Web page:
Bemisia tabaci Interaction with Cotton Leaf Curl Virus

  • R. S. Mann


Cotton leaf curl disease is the major biotic threat to cotton production in India and Pakistan. The typical symptoms of the disease on cotton and several other malvaceous and solanaceous plant species include vein swelling and formation of leaf-like outgrowths called enations. Severely infected leaves show rolling with spirally twisted leaf petioles, branches and the main stem. Severely infected plants become stunted in growth resulting in high yield losses and poor fiber quality. In association with essential disease-specific satellite components beta DNA satellite and a nonfunctional alpha satellite the disease is caused by a group of whitefly-transmitted Geminiviruses belonging to the genus Begomovirus of the family Geminiviridae. Like other Begomoviruses Cotton leaf curl virus (CLCuV) is exclusively transmitted by a whitefly vector, Bemisia tabaci in a circulative, persistent manner, and can be retained from few days to the entire life period of the whitefly. The virus is not transmitted transovarially by the vector. Whiteflies require an acquisition threshold period ranging from 15 min to 4 h and an inoculation threshold period of 5 min to 1 h to successfully transmit the virus depending upon the virus strain, host plant, vector behavior and the abiotic factors. Up to 8 h latent period is also required between the acquisition and inoculation periods for successful transmission of the virus to new plants. The transmission efficiency is greatly improved with an increase in acquisition and inoculation periods and number of whiteflies. The virus has mixed effects on the biology and behavior of whiteflies. Despite the importance of virus-vector interactions in disease epidemiology and spread the studies on interactions between CLCuV and B. tabaci are still in infancy. This chapter reviews the basic interactions between this very important virus-vector system.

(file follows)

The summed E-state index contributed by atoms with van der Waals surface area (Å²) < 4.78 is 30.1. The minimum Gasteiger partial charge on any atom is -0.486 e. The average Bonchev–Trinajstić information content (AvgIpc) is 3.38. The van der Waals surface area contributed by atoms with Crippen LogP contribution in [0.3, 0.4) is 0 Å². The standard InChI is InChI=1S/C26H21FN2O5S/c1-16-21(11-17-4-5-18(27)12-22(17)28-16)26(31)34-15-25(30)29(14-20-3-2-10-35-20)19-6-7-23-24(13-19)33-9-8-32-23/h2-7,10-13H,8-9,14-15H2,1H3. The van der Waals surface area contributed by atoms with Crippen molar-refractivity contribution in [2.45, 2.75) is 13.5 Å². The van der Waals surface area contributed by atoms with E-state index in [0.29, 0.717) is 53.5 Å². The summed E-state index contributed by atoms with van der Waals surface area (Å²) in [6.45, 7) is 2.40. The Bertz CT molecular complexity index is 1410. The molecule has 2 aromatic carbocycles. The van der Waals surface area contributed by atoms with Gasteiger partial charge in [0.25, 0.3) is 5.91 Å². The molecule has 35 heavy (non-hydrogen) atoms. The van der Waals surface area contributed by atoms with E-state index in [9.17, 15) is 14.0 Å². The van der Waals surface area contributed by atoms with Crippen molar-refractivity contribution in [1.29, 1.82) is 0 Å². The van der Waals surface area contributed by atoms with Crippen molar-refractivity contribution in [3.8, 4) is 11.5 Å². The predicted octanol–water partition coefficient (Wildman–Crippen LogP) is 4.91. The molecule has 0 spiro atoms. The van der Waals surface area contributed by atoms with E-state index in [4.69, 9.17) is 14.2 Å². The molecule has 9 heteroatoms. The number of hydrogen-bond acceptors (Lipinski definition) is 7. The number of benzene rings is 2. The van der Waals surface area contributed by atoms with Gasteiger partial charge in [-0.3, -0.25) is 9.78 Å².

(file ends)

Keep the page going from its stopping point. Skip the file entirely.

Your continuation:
Cotton Plant Tomato Yellow Leaf Curl Virus Insect Vector Cotton Leaf Sooty Mold 
These keywords were added by machine and not by the authors. This process is experimental and the keywords may be updated as the learning algorithm improves.


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© Springer Science+Business Media B.V. 2011

Authors and Affiliations

  1. 1.Department of Entomology and NematologyUniversity of FloridaGainesvilleUSA

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